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Togawa Oshi House: Lodging for Fuji Pilgrims

| Museum , Mount Fuji
Togawa Oshi House: Lodging for Fuji Pilgrims

Oshi (御師) were low-level priests who would guide, pray and care for pilgrims coming to worship at Mount Fuji. They provided lodgings that came to be known as oshi houses (御師の家・oshi no ie), or pilgrim's inns, where worshippers would stay before visiting a Sengen shrine and climbing to the summit.

Togawa Oshi House

Togawa Oshi House

Located right on the northeastern slope of Mount Fuji, the Kamiyoshida area of what's now Fujiyoshida City was a historically popular starting point for the climb. At the peak of Fuji worship in the Edo Period (1603-1868), there were some 86 oshi houses in Kamiyoshida, though now only a dozen remain. The oshi traditionally worked in partnership with sendatsu (先達), who gathered acolytes from afar and guided them to the mountain's peak.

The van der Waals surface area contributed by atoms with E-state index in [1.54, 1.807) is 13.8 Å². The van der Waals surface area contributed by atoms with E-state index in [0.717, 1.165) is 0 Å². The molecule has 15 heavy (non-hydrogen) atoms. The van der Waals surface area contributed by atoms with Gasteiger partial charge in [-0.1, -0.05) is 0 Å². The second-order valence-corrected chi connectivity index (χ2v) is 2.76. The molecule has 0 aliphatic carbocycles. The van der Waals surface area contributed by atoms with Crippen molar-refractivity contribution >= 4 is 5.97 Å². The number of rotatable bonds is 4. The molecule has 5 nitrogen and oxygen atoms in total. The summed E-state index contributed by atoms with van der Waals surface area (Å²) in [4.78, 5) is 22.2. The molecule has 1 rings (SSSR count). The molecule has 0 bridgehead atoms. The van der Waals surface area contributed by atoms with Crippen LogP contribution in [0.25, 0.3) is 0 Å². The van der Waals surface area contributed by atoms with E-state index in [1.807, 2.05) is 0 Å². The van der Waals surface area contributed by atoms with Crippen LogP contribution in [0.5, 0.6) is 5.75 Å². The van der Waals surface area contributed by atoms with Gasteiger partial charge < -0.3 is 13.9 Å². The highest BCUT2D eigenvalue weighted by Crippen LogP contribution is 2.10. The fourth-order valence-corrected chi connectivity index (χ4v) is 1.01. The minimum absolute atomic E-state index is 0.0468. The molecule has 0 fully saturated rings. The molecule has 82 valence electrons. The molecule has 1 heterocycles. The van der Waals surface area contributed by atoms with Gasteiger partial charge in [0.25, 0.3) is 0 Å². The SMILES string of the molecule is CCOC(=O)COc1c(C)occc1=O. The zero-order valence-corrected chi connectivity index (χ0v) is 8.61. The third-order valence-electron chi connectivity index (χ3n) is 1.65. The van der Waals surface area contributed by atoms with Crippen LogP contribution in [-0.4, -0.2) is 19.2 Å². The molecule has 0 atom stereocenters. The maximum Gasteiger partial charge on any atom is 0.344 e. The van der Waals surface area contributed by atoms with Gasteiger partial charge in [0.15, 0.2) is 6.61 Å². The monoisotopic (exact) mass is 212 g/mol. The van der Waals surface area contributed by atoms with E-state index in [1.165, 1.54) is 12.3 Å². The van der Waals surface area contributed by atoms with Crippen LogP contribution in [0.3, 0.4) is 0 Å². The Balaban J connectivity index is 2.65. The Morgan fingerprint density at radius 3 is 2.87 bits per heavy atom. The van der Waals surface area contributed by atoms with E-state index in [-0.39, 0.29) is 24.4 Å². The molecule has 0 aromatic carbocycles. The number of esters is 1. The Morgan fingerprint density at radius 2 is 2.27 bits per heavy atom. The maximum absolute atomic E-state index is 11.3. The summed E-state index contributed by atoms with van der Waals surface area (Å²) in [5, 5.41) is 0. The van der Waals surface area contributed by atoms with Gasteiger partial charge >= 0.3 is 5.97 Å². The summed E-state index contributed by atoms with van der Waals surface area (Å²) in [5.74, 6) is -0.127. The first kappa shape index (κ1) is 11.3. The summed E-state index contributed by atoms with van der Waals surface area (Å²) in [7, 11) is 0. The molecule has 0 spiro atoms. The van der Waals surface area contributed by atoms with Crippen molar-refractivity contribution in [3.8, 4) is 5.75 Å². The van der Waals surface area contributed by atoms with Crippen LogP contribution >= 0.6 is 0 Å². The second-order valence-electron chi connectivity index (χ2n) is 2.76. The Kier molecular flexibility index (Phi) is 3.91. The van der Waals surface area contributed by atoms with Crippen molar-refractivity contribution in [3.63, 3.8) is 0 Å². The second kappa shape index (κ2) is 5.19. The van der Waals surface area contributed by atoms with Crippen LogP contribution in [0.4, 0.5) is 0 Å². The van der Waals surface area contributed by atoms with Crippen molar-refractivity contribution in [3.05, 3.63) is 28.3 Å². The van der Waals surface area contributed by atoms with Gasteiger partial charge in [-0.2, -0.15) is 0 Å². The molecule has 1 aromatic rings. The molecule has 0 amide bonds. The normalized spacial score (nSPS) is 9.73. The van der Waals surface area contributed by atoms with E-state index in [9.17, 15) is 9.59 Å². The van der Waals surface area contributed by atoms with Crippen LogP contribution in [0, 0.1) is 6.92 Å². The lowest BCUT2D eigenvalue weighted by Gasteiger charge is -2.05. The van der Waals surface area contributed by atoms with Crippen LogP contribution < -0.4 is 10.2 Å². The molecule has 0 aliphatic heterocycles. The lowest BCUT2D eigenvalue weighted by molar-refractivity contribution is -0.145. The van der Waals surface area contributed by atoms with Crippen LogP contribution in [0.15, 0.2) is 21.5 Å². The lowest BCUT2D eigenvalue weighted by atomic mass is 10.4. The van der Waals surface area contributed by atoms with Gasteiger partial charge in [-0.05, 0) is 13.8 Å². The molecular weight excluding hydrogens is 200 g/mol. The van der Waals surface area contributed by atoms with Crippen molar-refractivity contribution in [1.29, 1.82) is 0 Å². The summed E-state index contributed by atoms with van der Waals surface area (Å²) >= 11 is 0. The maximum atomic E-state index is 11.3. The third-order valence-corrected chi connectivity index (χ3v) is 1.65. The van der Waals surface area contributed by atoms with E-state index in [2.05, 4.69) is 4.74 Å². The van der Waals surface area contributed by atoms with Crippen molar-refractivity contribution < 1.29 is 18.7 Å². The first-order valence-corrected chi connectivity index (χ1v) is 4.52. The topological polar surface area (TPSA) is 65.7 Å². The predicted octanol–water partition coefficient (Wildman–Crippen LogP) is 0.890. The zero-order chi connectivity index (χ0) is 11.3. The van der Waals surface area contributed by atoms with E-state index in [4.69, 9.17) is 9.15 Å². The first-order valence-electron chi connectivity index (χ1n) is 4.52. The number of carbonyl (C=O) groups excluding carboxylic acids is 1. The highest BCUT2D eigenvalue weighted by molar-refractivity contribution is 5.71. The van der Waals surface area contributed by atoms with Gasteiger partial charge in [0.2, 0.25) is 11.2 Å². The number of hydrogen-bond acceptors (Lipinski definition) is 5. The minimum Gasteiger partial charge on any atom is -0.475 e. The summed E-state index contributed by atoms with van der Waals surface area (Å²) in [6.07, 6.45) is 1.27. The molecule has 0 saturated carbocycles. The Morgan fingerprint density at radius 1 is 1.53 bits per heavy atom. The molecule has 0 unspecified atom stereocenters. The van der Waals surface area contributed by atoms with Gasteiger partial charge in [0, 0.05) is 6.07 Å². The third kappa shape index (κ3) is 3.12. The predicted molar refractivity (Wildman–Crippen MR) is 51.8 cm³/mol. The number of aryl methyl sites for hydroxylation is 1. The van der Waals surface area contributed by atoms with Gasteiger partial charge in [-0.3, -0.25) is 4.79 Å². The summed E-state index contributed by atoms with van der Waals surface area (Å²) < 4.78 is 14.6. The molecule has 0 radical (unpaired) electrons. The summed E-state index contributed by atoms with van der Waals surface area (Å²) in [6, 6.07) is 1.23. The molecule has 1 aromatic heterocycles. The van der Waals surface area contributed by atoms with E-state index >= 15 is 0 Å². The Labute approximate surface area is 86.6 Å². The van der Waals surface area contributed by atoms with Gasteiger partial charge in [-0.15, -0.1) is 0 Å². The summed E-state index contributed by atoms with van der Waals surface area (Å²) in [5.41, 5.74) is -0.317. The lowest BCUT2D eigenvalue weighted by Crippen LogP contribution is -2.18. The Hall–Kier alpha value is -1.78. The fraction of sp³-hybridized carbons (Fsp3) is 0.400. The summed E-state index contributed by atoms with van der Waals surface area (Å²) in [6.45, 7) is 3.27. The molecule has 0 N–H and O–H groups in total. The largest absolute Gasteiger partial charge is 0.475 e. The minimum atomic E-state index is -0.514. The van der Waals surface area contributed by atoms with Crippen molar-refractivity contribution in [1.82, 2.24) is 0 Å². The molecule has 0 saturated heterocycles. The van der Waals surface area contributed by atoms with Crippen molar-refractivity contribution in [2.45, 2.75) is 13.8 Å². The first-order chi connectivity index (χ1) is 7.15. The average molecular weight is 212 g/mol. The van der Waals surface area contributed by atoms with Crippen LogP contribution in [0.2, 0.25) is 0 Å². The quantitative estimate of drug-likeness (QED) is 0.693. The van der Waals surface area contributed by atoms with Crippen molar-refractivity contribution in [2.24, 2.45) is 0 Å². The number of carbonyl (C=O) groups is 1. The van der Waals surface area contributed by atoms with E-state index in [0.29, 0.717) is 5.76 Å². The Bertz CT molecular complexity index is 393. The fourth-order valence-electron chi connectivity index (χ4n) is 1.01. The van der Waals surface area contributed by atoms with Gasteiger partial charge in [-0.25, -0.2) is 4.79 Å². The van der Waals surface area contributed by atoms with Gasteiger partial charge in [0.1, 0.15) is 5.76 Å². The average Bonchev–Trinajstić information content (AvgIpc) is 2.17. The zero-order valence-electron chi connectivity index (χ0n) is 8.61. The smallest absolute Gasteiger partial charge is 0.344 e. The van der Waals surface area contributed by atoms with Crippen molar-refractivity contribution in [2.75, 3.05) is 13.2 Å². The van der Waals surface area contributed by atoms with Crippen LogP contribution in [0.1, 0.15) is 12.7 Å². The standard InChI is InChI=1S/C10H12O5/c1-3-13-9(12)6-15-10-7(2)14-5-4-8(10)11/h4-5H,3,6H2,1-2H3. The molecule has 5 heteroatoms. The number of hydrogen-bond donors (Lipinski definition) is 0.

Now restored, the Togawa Oshi House (御師旧外川家住宅・Oshi Kyu Togawa-ke Jutaku) was originally built in 1768, with a detached house added around 1860. It features a number of spacious tatami rooms, altars for praying to the mountain deity and a display of the white gyoi uniforms worn by traditional worshippers making the climb. The detached house, or urazashiki (裏座敷), is notable for its sculpture of Jikigyo Miroku, the most prominent promulgator of the Fujiko (富士講) school of Fuji worship, who died while fasting on the mountain in 1733.

Registered as a national Important Cultural Asset, the entire inn is considered an annex of the Fujisan Museum. Entry is ¥100; signage inside the building is only in Japanese, but English pamphlets and audio guides are available.

Togawa Oshi House
Address: 3-14-8 Kamiyoshida, Fujiyoshida City, Yamanashi
Hours: 9:30 a.m.-4:30 p.m.